"By our records of 129 students being at the hostel at the time of that unfortunate incident, we are expecting the return of about 99 students who might be among those said to have been rescued by the Military."
Later last night, the Director of Defence Information Major-General Chris Olukolade issued a statement explaining the circumstances surrounding the controversy over the claimed rescue of abducted girls.
He said, "The ongoing frantic efforts of security forces along with vigilante groups including hunters working to locate and free the abducted students have continued to be keenly monitored at the Operation Centre of the Defence and Army Headquarters as regular progress reports are being received from troops on the ground.
"In this regard, a report was filed in from the field indicating that a major breakthrough had been recorded in the search. There was no reason to doubt this official channel, hence the information was released to the public immediately.
"Surprisingly however, the school principal, one of the sources quoted in the report has denied all that was attributed to her for whatever reasons. This is an unfortunate development indeed, yet the Defence Headquarters would not want to join issues with anyone.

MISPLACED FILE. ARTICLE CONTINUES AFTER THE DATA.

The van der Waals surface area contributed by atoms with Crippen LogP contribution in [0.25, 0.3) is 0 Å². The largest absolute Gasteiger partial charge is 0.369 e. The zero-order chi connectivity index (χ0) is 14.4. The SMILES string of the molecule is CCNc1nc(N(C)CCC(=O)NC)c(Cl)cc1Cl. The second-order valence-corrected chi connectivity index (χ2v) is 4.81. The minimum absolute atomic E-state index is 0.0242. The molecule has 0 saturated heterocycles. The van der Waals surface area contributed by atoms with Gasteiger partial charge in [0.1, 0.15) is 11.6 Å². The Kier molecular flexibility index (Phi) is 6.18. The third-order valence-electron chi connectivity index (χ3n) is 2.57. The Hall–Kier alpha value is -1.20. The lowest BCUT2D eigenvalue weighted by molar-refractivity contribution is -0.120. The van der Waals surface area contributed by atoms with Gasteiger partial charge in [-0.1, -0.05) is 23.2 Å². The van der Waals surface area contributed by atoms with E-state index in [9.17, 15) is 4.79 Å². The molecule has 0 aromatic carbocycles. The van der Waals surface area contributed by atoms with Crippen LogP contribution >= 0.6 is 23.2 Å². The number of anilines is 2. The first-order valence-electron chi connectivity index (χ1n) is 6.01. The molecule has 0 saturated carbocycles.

"It has to be reaffirmed however, that the report forwarded to the public on this issue was in good faith and not intended to deceive the public as is being interpreted following the denials by the School principal and Government of Borno State.
"Like all other citizens, the military is deeply concerned to ensure that the students are safe and freed alive. There is indeed no reason to play politics with the precious lives of the students. The number of those still missing is not the issue now as the life of every Nigerian is very precious.
"In the light of the denial by the principal of the school, the Defence Headquarters wishes to defer to the school principal and Governor's statement on the number of students still missing and retract that aspect of earlier statement while the search continues."
Parents head to B/Haram enclaves
Meanwhile, parents of the teenage girls have joined the search efforts into the dreaded Sambisa Forest to try to find their daughters.
One of the parents told the BBC Hausa radio that each of them contributed N13,500, which they gave to the local vigilantes.
"Male parents have gone into the Sambisa forest, because we are tired of what we are hearing from government. And then this morning we heard government is saying they rescued our daughters. That is why we said we would do the search ourselves," the man said.